Saturday, 21 November 2009
Dream Messenger by Shimada Masahiko
Set just before the 'Ushinawareta Junen' (lost decade), after the economic bubble burst, I'd read alot about this book, published in Japan in 1989 as Yumetsukai, a lot of criticism likened Shimada's style with Murakami's, although similar in places they have quite different approaches, a novel in four parts, with numerous sub headings, it's difficult from reading only one of Shimada's novels to make a fair comparison. There are quite a few references in the novel about the price of real estate spiraling out of control, which was a major factor in the economic burst, and in the novel the president of a real estate company is taken hostage, as if in some kind of possible fictional compensation, (?).
Maiko Rokujo, a broker's analyst receives a letter from Mika Amino, which reads,'Please find my son', Maiko Amino's late husband was a property speculator, and shes now a wealthy widower. After agreeing to see Mrs Amino, Maiko finds that her servant is Takahiko Kubi, who was once a popular novelist who had fallen heavily into debt after pursuing the dream of building an off shore city. Finding that he couldn't pay off his loans and just as he was about to jump off a building to end it all, he had the idea that he could sell himself, he put an advert in the paper - 'Pay off my debts, and I'll be your slave', Mrs Amino obliged. Mrs Amino tells Maiko her story, that before she was married to her late husband,she had a son, Masao, with another man, and that he had kidnapped Masao, she last saw him when he was three, also that he had a favourite pillow, which he called 'Mikainaito'. Masao speaks three languages Japanese, English and Cantonese, which he learnt from his baby sitter. Mrs Amino had placed an advert, for information from anyone who knew anything about 'Mikainaito'. After receiving some strange replies, someone from New York knew something and had a description fitting Masao's, but now goes by the name Matthew. Maiko's job was to go to New York and find out more from this man.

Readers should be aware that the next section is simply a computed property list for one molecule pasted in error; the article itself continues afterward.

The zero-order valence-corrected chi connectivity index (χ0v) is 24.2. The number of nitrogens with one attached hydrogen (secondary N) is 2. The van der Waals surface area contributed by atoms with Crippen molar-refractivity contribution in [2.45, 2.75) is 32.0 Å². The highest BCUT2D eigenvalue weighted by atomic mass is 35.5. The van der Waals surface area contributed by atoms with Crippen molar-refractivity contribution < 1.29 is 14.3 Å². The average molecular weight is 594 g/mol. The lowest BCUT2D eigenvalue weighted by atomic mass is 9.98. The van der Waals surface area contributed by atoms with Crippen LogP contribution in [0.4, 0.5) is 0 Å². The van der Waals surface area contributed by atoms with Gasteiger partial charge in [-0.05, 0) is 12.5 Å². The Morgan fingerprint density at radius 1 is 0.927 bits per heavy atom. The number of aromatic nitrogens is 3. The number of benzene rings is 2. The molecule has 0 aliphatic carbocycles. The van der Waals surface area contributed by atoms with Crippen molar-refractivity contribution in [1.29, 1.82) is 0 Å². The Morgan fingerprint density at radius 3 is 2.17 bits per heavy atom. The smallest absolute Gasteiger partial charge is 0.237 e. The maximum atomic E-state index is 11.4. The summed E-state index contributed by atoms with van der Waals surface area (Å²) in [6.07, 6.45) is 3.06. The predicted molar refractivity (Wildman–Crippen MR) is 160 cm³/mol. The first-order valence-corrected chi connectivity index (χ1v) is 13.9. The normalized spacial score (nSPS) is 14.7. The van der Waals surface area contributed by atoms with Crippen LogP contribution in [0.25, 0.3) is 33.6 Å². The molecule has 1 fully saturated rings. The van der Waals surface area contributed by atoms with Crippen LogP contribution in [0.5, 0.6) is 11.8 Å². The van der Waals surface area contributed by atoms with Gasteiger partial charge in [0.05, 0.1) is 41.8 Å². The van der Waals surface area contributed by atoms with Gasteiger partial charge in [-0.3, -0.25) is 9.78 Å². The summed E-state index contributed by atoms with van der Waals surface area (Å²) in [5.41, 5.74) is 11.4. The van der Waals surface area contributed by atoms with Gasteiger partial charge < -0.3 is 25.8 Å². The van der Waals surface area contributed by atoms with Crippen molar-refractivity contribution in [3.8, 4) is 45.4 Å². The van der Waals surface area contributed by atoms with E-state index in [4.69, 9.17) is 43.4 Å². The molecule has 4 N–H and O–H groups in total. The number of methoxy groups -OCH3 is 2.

The narrative following Matthew's story starts to appear in a fragmentary way, after being beaten up by a gang, then breaking into an abandoned hotel for the night, and conversing with 'Mikainaito', he can't remember the past ten days. Maiko meets with the New York man, who is Japanese, Katagiri Yusaku, who with his wife had started an orphanage for children gone astray, Katagiri also dabbled in child psychology, and this is where Matthew had first come into contact with his guiding spirit, giving him the name 'Mikainaito', all the children at the orphanage had one. Matthew could also make Mikainaito visit people's dreams, at first making him visit Katagiri's wife when she was in hospital, all the children sent their guardian spirits to her, to help her recover. He tells Maiko that the last time he had heard from Matthew was that he had returned to Tokyo and was working as a translator at a magazine. Matthew has begun working in the 'friendship' business, Katagiri and his wife had also started to rent the children out, in a kind of extension to his sometimes strange psychology/ philosophy. Matthew as a hired friend helps out an array of ailing characters; a depressed Professor, a mother jealous of her daughter, Mariko's strange addiction, he acts as a kind of therapist.
Through a friend he helps a nihilistic rock singer, Tetsuya Nishikaze with his English, but ends up running out when the singer's anger spills over, ending in the fumbled kidnapping of the real estate president. Matthew's closest companion back in the orphanage was Penelope, but before they went their separate ways, they agree to meet up every three years, the only friendship he's had, is his relationship with Raphael Zac, who he met in gay bar.Takahiko Kubi meanwhile has been searching the streets around Shinjuku in an attempt to find Matthew, his luck changes one day after a meeting with a fortune teller, telling him he will meet a man who will end his confusion. Kubi gets diverted, and ends up having a one night stand at a love hotel called 'Norwegian Wood', after that he has a meal with a tramp, who tells him he is descended from the Heike clan. Not really sure where to turn next, out of the night a man approaches him, Raphael Zac, the link that might enable him to trace Matthew. Murakami comparisons aside, and now twenty years old, the novel has aged quite well, I enjoyed reading it, a kaliedoscopic portrait of Japan in the pre-milenium. This translation was by Philip Gabriel and was published by Kodansha, I can only hope more of Shimada's back list will make it to translation soon.